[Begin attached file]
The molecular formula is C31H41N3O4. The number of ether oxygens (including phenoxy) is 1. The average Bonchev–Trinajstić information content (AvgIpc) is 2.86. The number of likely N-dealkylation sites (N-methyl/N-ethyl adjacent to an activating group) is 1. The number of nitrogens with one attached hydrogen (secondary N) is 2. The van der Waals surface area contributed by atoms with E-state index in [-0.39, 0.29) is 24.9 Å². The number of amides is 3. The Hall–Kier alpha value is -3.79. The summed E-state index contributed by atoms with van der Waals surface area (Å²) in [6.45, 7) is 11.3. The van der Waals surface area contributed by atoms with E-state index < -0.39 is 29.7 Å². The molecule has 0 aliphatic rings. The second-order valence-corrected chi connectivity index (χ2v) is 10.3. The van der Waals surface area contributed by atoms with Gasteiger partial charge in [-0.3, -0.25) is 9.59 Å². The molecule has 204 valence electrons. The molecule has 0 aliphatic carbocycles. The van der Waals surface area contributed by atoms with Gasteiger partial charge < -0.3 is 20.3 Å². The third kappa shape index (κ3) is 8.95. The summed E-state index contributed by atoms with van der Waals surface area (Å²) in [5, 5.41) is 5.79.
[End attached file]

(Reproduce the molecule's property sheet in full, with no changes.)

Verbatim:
The molecular formula is C31H41N3O4. The number of ether oxygens (including phenoxy) is 1. The average Bonchev–Trinajstić information content (AvgIpc) is 2.86. The number of likely N-dealkylation sites (N-methyl/N-ethyl adjacent to an activating group) is 1. The number of nitrogens with one attached hydrogen (secondary N) is 2. The van der Waals surface area contributed by atoms with E-state index in [-0.39, 0.29) is 24.9 Å². The number of amides is 3. The Hall–Kier alpha value is -3.79. The summed E-state index contributed by atoms with van der Waals surface area (Å²) in [6.45, 7) is 11.3. The van der Waals surface area contributed by atoms with E-state index < -0.39 is 29.7 Å². The molecule has 0 aliphatic rings. The second-order valence-corrected chi connectivity index (χ2v) is 10.3. The van der Waals surface area contributed by atoms with Gasteiger partial charge in [-0.3, -0.25) is 9.59 Å². The molecule has 204 valence electrons. The molecule has 0 aliphatic carbocycles. The van der Waals surface area contributed by atoms with Gasteiger partial charge < -0.3 is 20.3 Å². The third kappa shape index (κ3) is 8.95. The summed E-state index contributed by atoms with van der Waals surface area (Å²) in [5, 5.41) is 5.79.